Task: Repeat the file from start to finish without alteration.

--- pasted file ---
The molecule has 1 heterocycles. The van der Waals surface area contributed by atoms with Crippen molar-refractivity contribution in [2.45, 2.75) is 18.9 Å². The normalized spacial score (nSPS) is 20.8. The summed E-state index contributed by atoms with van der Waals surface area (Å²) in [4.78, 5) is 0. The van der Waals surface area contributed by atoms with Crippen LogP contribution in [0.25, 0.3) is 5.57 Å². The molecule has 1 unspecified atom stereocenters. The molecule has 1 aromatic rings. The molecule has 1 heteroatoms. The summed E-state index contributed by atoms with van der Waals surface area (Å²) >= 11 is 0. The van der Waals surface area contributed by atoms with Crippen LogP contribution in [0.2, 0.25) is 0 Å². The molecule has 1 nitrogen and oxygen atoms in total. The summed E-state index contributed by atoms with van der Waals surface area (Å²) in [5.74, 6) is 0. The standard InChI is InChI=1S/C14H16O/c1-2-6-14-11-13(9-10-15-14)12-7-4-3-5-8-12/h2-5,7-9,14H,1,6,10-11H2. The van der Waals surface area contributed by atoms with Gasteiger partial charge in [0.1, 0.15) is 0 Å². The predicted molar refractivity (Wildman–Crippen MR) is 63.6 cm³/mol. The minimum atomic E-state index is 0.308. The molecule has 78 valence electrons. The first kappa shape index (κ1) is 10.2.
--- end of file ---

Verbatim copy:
The molecule has 1 heterocycles. The van der Waals surface area contributed by atoms with Crippen molar-refractivity contribution in [2.45, 2.75) is 18.9 Å². The normalized spacial score (nSPS) is 20.8. The summed E-state index contributed by atoms with van der Waals surface area (Å²) in [4.78, 5) is 0. The van der Waals surface area contributed by atoms with Crippen LogP contribution in [0.25, 0.3) is 5.57 Å². The molecule has 1 unspecified atom stereocenters. The molecule has 1 aromatic rings. The molecule has 1 heteroatoms. The summed E-state index contributed by atoms with van der Waals surface area (Å²) >= 11 is 0. The van der Waals surface area contributed by atoms with Crippen LogP contribution in [0.2, 0.25) is 0 Å². The molecule has 1 nitrogen and oxygen atoms in total. The summed E-state index contributed by atoms with van der Waals surface area (Å²) in [5.74, 6) is 0. The standard InChI is InChI=1S/C14H16O/c1-2-6-14-11-13(9-10-15-14)12-7-4-3-5-8-12/h2-5,7-9,14H,1,6,10-11H2. The van der Waals surface area contributed by atoms with Gasteiger partial charge in [0.1, 0.15) is 0 Å². The predicted molar refractivity (Wildman–Crippen MR) is 63.6 cm³/mol. The minimum atomic E-state index is 0.308. The molecule has 78 valence electrons. The first kappa shape index (κ1) is 10.2.